The unfortunate March 22nd 2017 terrorist incident in London occurred one year after the 2016 Brussels bombings, which brings about some questions: Are terrorist attacks more likely to occur on anniversaries of previous incidents? What about on holidays or other significant dates?
The RAND Corporation recently conducted a study on this topic and found that "the days around Independence Day (July 2 and 4) and New Year’s Eve (December 31) each experienced an unusually large number of attacks". As a counterpoint, they did not find an increase in victims on the anniversary of September 11th, a significant date for Islamic terrorists, though they did find an increase in the number of attacks planned for September 11th. In pure speculation one could assume that security and intelligence forces are more vigilant leading up to and on September 11th, possibly reducing terrorist success rate. The RAND study went on to conclude "there is no evidence that terrorism has occurred more regularly on dates perceived to be symbolically significant. When a terrorist event happens in a major city, there is no evidence that another event will happen in that city (or even elsewhere in the West) in the days or weeks afterward".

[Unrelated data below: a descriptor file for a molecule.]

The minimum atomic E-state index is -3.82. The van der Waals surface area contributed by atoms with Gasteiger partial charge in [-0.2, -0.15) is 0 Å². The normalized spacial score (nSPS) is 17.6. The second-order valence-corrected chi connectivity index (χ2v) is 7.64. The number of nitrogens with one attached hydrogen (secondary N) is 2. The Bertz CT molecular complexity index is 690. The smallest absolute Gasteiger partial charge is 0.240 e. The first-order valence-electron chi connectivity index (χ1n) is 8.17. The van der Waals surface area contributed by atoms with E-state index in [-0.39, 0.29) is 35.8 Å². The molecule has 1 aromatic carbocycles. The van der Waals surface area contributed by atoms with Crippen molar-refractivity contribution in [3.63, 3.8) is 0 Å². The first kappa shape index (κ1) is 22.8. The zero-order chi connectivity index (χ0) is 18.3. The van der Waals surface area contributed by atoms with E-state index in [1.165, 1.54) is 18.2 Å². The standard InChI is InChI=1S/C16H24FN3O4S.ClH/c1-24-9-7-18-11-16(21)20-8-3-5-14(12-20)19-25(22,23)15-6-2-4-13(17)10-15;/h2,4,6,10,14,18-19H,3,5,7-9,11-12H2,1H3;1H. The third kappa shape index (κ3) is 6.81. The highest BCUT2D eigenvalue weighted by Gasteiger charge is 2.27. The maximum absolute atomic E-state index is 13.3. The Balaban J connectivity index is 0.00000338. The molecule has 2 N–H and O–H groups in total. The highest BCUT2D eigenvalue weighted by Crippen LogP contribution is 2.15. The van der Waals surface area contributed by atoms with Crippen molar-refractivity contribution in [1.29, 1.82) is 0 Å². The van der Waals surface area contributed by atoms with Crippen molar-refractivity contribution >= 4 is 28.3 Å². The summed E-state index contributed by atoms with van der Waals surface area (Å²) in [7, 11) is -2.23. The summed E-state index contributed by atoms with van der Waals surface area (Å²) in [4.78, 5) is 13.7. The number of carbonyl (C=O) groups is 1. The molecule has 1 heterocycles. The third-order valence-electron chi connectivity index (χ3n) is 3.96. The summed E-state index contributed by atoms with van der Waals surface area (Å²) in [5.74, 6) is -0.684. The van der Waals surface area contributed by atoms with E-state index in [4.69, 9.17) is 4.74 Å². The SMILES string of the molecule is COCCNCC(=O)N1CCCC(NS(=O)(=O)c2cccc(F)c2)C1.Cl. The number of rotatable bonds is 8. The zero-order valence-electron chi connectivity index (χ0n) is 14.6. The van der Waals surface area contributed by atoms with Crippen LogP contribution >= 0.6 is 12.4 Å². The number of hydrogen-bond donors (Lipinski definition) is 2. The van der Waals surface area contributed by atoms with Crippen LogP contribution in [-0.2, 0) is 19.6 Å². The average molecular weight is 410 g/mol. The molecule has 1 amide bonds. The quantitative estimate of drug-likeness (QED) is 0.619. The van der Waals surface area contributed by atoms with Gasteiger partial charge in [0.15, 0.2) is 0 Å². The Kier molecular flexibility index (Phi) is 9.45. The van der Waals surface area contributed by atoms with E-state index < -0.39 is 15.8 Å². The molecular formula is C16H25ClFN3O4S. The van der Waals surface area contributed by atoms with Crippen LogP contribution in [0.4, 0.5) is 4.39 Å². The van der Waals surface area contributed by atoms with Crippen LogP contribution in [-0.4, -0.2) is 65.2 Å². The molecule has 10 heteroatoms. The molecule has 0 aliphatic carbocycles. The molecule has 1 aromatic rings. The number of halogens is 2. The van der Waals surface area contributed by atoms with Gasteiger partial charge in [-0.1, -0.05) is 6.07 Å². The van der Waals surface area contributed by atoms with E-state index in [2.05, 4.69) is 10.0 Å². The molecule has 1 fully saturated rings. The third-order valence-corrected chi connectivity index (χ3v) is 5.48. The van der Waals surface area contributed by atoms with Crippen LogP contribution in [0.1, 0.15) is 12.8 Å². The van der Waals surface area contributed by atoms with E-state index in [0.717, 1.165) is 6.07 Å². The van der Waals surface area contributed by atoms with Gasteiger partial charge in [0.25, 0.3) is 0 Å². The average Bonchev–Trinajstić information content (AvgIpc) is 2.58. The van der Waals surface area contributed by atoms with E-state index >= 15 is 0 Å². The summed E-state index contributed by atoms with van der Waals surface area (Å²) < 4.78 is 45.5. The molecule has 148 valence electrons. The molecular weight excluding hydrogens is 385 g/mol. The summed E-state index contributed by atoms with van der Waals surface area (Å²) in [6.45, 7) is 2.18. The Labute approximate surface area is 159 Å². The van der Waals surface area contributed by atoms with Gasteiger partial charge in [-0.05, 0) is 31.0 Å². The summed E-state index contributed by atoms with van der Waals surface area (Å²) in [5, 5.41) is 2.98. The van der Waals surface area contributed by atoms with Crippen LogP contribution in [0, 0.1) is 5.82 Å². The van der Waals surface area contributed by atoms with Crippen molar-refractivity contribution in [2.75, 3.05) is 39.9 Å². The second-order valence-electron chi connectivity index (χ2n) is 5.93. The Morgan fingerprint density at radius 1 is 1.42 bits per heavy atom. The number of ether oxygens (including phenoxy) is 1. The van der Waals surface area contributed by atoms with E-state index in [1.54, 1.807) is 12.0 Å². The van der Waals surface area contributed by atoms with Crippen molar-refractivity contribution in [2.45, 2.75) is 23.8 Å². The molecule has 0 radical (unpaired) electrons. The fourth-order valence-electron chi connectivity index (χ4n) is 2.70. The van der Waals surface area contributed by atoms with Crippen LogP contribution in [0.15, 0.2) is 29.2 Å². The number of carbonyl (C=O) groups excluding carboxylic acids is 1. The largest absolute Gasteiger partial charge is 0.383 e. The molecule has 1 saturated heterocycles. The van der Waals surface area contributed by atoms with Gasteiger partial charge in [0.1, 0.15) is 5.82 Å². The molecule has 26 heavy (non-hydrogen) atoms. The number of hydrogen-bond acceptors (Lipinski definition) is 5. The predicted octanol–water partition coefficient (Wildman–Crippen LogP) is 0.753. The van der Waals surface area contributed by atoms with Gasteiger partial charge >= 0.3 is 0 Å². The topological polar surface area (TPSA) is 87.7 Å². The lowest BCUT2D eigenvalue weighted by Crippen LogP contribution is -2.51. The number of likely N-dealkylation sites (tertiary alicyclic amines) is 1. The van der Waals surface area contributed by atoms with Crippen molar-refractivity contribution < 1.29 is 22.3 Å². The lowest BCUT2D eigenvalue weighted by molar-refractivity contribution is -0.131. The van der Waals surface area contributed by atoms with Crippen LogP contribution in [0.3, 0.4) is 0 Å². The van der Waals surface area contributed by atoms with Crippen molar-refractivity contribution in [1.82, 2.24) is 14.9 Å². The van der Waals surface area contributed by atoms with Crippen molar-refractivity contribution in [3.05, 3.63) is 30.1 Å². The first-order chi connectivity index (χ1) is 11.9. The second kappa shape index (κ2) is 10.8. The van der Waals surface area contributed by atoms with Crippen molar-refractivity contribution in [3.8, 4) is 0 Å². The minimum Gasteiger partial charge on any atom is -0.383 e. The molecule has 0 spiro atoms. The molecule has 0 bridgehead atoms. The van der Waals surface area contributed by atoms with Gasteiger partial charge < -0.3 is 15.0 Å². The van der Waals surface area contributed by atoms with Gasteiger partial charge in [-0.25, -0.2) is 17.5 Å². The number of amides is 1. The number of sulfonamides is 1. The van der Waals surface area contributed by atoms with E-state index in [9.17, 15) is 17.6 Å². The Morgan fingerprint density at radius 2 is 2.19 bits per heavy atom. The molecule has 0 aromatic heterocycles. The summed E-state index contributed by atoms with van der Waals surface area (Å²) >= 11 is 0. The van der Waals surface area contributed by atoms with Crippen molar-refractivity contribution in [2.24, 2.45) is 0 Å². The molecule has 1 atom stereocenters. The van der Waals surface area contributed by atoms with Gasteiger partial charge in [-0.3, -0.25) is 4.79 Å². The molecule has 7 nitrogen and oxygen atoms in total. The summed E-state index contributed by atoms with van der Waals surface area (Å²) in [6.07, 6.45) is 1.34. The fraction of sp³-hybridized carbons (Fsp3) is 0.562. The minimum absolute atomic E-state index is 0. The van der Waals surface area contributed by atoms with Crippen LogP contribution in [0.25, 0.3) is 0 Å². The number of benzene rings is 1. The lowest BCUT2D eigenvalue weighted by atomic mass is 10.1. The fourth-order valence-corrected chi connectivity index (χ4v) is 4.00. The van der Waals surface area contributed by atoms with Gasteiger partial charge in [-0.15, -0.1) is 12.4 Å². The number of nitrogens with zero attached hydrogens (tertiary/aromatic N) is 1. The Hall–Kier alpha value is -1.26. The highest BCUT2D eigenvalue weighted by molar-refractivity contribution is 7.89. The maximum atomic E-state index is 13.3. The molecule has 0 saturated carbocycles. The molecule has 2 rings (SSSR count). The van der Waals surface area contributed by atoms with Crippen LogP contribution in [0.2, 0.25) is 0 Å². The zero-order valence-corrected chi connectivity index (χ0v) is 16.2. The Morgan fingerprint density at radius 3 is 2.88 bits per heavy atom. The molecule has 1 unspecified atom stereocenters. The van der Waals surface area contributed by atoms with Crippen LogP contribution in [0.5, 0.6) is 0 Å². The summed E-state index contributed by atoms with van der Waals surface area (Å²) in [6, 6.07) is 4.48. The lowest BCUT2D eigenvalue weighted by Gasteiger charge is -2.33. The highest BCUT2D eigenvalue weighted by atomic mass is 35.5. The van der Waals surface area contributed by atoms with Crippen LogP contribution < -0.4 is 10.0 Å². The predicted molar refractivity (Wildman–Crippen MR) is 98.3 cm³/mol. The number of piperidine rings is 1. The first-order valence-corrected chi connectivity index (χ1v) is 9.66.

RAND also found that general terrorist behavior does change over time, so in the future terrorists may be more or less inclined to target specific dates. We do recommend researching and being aware of terrorist anniversaries and other symbolic dates such as national or religious holidays when conducting risk assessments, though the weight assigned to the data must be considered carefully.